While it is difficult to find those silver linings in events as destructive as Superstorm Sandy, stories of bravery and heroism have surfaced, centering on people saving lives in the face of horrendous circumstances. The New York Daily News is reporting that a group of MTA employees helped rescue a group of residents and themselves in the storm’s worst moments last year.

The amazing acts of heroism involved the rescue of four transit workers trapped in a Coney Island facility, a man and woman who had abandoned their car on Neptune Avenue, and an elderly lady gripping on to a fire-alarm box who was submerged up to her neck in water. The New York Daily News described the rescue effort undertaken by a determined group of MTA workers:

All would escape, thanks to a rescue operation that started with signals division maintenance supervisor Michael Watt and superintendent Eric Williams answering a radio call for help from their four trapped colleagues…

Watt and Williams had just evacuated the signals facility and arrived at another transit building on Bay 50th St. when the emergency call came in.

“We have to get out of here,” superintendent Steve Miller said from his office. “You have to come back and get us.”

Watt and Williams jumped into their MTA Suburban. By the time they reached Neptune and Stillwell Aves., the water was up to the SUV’s door handles. “It had to be moving 15 mph,” Watt said. “It was fast and dangerous.”

The MTA employees trapped inside the facility— Miller, superintendent Sal Ambrosino, and signal maintainers Colombo Solimo and Kevin Puma — couldn’t push open the doors. The water outside was too high, the pressure too great. The building’s windows were locked from the outside, one of the men said.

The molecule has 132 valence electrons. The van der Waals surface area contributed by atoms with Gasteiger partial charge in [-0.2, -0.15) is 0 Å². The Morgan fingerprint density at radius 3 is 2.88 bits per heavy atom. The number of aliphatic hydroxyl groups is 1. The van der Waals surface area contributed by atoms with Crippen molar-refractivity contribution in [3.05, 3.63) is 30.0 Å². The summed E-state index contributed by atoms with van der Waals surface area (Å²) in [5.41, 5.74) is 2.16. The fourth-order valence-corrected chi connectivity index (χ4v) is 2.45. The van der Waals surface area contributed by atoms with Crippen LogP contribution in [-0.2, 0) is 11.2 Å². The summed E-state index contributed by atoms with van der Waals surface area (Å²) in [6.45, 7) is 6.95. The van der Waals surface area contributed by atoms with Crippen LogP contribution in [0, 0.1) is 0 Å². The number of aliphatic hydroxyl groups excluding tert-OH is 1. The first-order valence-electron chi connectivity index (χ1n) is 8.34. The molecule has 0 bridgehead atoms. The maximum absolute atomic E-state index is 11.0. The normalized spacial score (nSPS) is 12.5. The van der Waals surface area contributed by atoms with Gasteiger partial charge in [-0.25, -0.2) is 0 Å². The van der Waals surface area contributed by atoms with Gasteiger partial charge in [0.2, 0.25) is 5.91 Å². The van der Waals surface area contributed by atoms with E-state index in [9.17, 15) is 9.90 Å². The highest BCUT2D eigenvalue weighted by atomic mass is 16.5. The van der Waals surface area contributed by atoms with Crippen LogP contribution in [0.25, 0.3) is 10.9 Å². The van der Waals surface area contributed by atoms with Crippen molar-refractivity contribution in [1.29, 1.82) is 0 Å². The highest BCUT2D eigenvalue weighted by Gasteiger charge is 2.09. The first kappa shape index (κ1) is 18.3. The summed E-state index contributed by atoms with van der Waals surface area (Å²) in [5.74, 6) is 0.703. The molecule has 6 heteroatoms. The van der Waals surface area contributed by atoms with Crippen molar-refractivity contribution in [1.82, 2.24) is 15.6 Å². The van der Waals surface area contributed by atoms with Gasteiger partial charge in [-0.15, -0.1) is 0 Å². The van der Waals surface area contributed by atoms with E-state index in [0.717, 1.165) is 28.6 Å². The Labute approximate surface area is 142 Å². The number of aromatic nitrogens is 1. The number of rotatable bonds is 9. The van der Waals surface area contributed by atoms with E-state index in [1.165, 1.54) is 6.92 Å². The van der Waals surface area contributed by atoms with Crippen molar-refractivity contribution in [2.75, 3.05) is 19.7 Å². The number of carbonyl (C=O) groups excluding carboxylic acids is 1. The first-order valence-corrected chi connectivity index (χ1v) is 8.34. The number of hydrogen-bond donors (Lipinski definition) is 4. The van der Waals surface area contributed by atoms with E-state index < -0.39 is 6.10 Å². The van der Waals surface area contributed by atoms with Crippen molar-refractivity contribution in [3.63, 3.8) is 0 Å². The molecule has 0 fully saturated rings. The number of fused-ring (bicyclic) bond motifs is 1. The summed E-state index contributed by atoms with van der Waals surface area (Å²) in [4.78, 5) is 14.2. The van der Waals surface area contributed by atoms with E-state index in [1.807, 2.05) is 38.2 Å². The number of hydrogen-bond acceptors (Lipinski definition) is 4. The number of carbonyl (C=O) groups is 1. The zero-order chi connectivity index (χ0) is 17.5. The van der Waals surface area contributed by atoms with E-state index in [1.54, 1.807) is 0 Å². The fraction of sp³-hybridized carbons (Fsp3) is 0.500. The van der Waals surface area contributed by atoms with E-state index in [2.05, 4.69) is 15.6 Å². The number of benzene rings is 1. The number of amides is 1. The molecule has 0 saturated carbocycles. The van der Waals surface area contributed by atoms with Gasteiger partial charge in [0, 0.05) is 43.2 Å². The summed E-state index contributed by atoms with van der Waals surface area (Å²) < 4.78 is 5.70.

Members of the group headed to the garage and opened a roll-up door. Afraid the electronic controls would short out if they waited much longer, they opened the door. The ensuing torrent into the garage was so powerful it picked up 5-foot-tall “gang boxes” easily containing more than 100 pounds of tools.

“I was walking down a narrow hallway towards the garage when a 4-foot wave comes shooting throughout the building,” Miller said. “The water’s up to my chest.”

The four fought their way to the Suburban, which was idling on a bit of higher ground on Neptune Ave. Miller waded to the building and shut the roll-down gate to protect the facility from any looters.

“There’s millions of dollars worth of equipment in there,” Watt explained.

Miller, a certified rescue scuba diver, helped the young man and woman reach the Suburban. She was hysterical, screaming “my mother, my mother,” the transit workers recalled.

“I looked down the street and I see this older lady holding onto the fire box,” Miller said. “She’s about 100 to 150 feet away, and the water’s up to her neck.”

Miller and the young man waded to the woman and, taking one arm each, pulled her back to the Suburban.

Wow. The incredible actions of the team has put them in contention for a Hometown Heroes in Transit award, a special award put together by the MTA, the Transport Workers Union Local 100 and the New York Daily News that honors transit workers who give extra effort in helping their communities. Best of luck to all the nominees on their amazing work.

Honestly, in a culture that makes spectacles of rewarding the accomplishments of actors and athletes, the Hometown Heroes in Transit award is an honor that actually means something. It puts into perspective what really counts in our society.

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